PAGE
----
Traditionally, the worlds of customer relationship management (CRM) and media buying have been almost entirely separate—each with its own unique data, techniques, tools and specialized expertise. However, recent trends in the data and technology landscape have caused a blurring of lines between these two areas of competency. In particular, the increasing use by media buyers of programmatic (or automated buying techniques) as well as data and tools that selectively target individuals rather than generalized demographic or behavioral targets, bears strong resemblance to methods that have been long established among CRM practitioners. It is natural to conclude that these two core facets of the marketing ecosystem may finally be in the process of coming together, and the emergence of CRM targeting may prove to be an important bridge that facilitates this integration.
The fundamental purpose of CRM is the intelligent orchestration and management of the customer experience to maximize customer engagement, loyalty and value. Over the years, CRM programs have made significant strides in achieving integrated, multichannel customer engagement as the number of touch points connected to individual-level customer intelligence has expanded. These advances have significantly enhanced the effectiveness of CRM programs in driving increased sales and generally resulted in a better customer experience. Nevertheless, CRM programs tend to remain confined to a discreet set of brand-owned direct and interactive touch points.
From the perspective of the CRM practitioner, being relegated to a narrow set of outbound and inbound channels represents a fundamental barrier to proactively reaching out to stimulate interest and activity among mid-cycle customers, as well for reconnecting with customers whose engagement has waned or lapsed. Standard practice has been to send email to such individuals; however, for customers who are truly disengaged or with whom the product is not top-of-mind, the performance of email communications tends to be very low. In fact, many CRM programs are experiencing a decline in email engagement rates—particularly among the Millennial generation. Additionally, there is the challenge of re-contacting anonymous customers because direct mail and email is not even an option for reaching them. For these reasons, CRM marketers need additional tools and channels for proactively engaging certain types of customers. The extension of database-driven customer dialog into the digital environments in which they live is a natural next step in the evolution of the CRM practice and the emergence of programmatic advertising platforms and retargeting tools has created a gateway for this evolutionary step.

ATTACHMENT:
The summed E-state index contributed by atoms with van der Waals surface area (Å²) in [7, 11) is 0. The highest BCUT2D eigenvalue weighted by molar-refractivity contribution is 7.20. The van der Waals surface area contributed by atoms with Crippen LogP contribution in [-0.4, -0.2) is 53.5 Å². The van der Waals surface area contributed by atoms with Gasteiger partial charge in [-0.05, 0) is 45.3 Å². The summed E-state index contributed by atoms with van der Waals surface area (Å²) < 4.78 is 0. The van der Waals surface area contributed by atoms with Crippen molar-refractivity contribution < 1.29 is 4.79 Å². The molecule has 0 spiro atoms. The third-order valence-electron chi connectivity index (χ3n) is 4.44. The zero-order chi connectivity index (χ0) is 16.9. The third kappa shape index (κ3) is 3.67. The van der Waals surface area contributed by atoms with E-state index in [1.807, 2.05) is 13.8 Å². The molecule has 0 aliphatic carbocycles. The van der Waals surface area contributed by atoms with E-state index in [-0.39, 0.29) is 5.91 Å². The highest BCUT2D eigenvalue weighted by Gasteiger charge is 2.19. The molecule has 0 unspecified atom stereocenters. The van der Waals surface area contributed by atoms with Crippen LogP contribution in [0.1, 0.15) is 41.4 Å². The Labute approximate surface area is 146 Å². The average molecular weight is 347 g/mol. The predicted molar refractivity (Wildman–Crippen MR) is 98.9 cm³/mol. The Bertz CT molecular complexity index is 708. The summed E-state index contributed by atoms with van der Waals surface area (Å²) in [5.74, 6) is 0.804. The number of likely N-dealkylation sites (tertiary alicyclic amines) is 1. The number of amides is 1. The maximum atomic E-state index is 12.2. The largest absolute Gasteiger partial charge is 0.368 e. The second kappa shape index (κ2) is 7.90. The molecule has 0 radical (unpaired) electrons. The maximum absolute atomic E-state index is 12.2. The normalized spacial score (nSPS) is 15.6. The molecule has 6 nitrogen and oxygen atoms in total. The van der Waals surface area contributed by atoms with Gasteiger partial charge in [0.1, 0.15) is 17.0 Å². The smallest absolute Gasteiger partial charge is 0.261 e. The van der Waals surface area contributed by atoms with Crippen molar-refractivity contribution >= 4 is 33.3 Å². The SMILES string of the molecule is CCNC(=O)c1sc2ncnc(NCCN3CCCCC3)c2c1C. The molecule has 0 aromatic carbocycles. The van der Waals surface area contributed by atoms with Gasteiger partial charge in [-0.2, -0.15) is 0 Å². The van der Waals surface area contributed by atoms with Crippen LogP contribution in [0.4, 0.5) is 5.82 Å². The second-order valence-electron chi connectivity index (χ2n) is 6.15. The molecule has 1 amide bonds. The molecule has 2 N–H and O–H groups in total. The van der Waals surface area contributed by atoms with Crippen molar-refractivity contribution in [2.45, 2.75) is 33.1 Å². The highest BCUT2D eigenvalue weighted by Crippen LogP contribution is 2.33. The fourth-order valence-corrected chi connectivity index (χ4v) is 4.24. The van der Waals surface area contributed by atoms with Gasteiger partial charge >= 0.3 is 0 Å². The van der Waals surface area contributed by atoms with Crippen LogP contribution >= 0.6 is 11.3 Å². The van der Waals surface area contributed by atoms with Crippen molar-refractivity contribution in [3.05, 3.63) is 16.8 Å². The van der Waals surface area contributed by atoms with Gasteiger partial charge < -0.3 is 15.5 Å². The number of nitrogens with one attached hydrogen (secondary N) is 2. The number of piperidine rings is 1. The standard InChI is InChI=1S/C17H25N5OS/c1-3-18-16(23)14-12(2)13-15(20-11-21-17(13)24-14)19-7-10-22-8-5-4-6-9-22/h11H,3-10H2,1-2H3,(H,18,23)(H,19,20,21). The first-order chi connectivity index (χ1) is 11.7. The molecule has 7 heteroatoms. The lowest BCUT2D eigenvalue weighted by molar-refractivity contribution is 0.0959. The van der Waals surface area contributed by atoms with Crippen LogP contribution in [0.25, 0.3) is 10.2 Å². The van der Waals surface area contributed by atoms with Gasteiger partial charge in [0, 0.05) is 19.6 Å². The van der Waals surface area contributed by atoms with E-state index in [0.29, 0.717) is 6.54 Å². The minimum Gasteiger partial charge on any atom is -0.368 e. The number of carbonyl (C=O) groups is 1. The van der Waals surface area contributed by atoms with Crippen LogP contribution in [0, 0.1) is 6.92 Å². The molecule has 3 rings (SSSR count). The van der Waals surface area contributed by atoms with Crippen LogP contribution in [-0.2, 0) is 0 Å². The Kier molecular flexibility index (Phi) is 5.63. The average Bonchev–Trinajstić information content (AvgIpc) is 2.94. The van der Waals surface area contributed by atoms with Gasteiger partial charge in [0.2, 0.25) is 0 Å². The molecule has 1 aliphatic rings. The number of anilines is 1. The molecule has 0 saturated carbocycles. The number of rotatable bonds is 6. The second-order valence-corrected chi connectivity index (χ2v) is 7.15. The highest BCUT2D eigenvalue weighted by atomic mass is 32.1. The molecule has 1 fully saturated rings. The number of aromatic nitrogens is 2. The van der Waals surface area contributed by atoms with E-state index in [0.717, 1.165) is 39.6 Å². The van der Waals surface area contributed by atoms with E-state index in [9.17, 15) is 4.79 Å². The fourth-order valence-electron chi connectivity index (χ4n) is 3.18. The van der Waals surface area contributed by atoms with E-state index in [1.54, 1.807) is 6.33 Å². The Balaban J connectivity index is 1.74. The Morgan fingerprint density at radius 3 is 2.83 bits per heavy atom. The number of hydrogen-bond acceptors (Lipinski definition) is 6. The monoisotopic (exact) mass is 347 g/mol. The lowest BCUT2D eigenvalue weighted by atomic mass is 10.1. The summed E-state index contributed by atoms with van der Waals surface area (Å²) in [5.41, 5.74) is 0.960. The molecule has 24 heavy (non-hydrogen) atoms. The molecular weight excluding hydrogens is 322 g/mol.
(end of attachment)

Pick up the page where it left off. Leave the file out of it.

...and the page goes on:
CRM retargeting is an emerging capability that has grown out of the practice of site retargeting and represents the point at which CRM practice has met with the world of programmatic advertising. Site retargeting is a commonly applied strategy whereby display ads are programmatically served to recent visitors to a brand’s website or other brand assets. As consumers, most of us have experienced site retargeting firsthand when a casual website visit appeared to trigger a multi-week barrage of display ads from that very website. The offspring of site retargeting, CRM retargeting, is similar in that it involves the serving of display ads to select individuals; however, the selection of those individuals is driven by intelligence from a customer database. In other words, using retargeting technologies and services, online ad messages can be targeted and personalized with the same rigorous level of customer intelligence as email and direct mail communications.
Similar to other targeted or personalized communications, the CRM retargeting process starts with the customer database by selecting a universe of customers for communication and assignment of supporting information and scores to specify which customers should receive which content, creative version, offers, etc. The resulting file is then extracted and transferred to a specialized intermediary where it is matched (or onboarded) and converted to anonymous online segments. The resulting onboarded file can then be deployed through any of the major ad networks or social media platforms to serve the customers contained with the display ads assigned to them.
As a capability, the buzz around CRM retargeting has been quickly gaining steam. It aligns well with the need of CRM marketers to proactively and intelligently engage customers through a broader set of channels and it has shown promise among early adopters. It is, nonetheless, a relatively new practice and most CRM programs are either gearing-up for initial experimentation or are actively engaged in the testing and learning phase of its application.